Thousands join class action over Britain's role in the emergency
Isis in Iraq: The trauma of the last six months has overwhelmed the remaining Christians in the country

The last Christians in Iraq

After 2,000 years, a community will try anything – including pretending to convert to Islam – to avoid losing everything, says Patrick Cockburn
Black Friday: Helpful discounts for Christmas shoppers, or cynical marketing by desperate retailers?

Helpful discounts for Christmas shoppers, or cynical marketing by desperate retailers?

Britain braced for Black Friday
Bill Cosby's persona goes from America's dad to date-rape drugs

From America's dad to date-rape drugs

Stories of Bill Cosby's alleged sexual assaults may have circulated widely in Hollywood, but they came as a shock to fans, says Rupert Cornwell
Clare Balding: 'Women's sport is kicking off at last'

Clare Balding: 'Women's sport is kicking off at last'

As fans flock to see England women's Wembley debut against Germany, the TV presenter on an exciting 'sea change'
Oh come, all ye multi-faithful: The Christmas jumper is in fashion, but should you wear your religion on your sleeve?

Oh come, all ye multi-faithful

The Christmas jumper is in fashion, but should you wear your religion on your sleeve?
Dr Charles Heatley: The GP off to do battle in the war against Ebola

The GP off to do battle in the war against Ebola

Dr Charles Heatley on joining the NHS volunteers' team bound for Sierra Leone
Flogging vlogging: First video bloggers conquered YouTube. Now they want us to buy their books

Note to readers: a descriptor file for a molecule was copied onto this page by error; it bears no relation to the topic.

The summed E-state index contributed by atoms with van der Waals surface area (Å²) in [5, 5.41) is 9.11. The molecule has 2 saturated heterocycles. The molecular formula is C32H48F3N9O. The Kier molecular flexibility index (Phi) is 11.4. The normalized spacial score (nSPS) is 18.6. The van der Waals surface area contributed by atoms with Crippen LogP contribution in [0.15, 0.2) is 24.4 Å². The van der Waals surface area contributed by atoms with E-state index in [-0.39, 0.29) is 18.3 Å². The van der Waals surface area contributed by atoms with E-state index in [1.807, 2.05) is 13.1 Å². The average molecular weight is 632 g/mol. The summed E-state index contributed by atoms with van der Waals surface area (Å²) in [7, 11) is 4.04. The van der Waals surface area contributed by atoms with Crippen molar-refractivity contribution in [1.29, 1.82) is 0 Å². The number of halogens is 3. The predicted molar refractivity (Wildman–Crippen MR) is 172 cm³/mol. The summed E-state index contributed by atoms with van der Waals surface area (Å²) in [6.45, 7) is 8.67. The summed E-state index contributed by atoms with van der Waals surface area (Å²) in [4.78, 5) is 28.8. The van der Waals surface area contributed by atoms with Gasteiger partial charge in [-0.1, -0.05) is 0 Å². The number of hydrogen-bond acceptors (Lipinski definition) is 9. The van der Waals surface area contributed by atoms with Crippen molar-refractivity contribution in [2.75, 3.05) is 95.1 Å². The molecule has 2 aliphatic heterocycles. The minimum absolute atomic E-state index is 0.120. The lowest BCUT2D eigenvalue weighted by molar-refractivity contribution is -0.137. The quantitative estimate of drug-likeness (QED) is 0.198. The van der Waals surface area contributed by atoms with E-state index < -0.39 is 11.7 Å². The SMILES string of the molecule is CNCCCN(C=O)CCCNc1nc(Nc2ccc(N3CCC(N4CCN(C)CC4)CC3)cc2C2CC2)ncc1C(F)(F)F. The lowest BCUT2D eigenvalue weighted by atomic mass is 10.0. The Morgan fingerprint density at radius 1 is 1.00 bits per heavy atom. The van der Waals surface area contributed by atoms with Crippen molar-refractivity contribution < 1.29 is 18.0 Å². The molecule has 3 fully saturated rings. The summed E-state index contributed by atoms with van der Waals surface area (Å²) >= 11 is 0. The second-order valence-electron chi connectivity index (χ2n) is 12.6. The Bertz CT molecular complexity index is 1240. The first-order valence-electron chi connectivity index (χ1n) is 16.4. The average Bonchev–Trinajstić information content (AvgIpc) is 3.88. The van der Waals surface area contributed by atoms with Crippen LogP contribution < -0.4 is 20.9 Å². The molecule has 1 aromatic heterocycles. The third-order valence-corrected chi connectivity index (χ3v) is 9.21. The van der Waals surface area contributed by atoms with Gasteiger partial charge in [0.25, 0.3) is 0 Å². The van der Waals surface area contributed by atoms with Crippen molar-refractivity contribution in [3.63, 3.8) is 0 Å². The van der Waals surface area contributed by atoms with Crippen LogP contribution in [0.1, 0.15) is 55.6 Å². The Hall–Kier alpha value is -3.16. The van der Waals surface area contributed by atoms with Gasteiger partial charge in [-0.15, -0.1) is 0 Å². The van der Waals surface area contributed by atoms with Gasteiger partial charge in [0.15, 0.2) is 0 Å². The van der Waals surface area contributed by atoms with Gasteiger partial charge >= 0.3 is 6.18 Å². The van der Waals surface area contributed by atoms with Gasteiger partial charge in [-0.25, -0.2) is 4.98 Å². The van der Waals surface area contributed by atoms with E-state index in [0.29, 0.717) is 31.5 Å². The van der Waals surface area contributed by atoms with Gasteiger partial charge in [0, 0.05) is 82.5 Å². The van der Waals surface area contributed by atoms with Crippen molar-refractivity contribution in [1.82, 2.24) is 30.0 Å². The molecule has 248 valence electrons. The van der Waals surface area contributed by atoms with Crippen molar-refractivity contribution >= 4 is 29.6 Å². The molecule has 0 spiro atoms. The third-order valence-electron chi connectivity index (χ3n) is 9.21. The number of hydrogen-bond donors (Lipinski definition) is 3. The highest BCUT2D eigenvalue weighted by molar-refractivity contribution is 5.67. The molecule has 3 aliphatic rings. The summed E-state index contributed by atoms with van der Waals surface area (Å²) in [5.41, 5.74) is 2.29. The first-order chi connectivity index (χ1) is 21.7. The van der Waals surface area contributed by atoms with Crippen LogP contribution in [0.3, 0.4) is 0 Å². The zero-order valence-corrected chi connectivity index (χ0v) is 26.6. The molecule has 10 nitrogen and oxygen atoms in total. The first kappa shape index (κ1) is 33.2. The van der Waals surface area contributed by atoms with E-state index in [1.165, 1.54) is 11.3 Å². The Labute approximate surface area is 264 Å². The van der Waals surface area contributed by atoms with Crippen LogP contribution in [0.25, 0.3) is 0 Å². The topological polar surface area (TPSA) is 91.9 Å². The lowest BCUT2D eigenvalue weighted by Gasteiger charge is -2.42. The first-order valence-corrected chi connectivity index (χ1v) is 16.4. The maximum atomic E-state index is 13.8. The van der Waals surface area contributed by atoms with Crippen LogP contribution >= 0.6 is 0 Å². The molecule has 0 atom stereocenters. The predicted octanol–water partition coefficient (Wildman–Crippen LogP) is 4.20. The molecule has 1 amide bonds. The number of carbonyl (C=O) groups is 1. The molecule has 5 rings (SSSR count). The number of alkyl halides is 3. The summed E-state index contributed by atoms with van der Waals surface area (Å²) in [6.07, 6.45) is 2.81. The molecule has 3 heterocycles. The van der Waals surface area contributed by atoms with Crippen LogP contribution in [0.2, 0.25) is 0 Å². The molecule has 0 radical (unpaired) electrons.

Flogging vlogging

First video bloggers conquered YouTube. Now they want us to buy their books
Saturday Night Live vs The Daily Show: US channels wage comedy star wars

Saturday Night Live vs The Daily Show

US channels wage comedy star wars
When is a wine made in Piedmont not a Piemonte wine? When EU rules make Italian vineyards invisible

When is a wine made in Piedmont not a Piemonte wine?

When EU rules make Italian vineyards invisible
Look what's mushrooming now! Meat-free recipes and food scandals help one growing sector

Look what's mushrooming now!

Meat-free recipes and food scandals help one growing sector
Neil Findlay is more a pink shrimp than a red firebrand

More a pink shrimp than a red firebrand

The vilification of the potential Scottish Labour leader Neil Findlay shows how one-note politics is today, says DJ Taylor
Bill Granger recipes: Tenderstem broccoli omelette; Fried eggs with Mexican-style tomato and chilli sauce; Pan-fried cavolo nero with soft-boiled egg

Oeuf quake

Bill Granger's cracking egg recipes
Terry Venables: Wayne Rooney is roaring again and the world knows that England are back

Terry Venables column

Wayne Rooney is roaring again and the world knows that England are back
Michael Calvin: Abject leadership is allowing football’s age-old sores to fester

Abject leadership is allowing football’s age-old sores to fester

Those at the top are allowing the same issues to go unchallenged, says Michael Calvin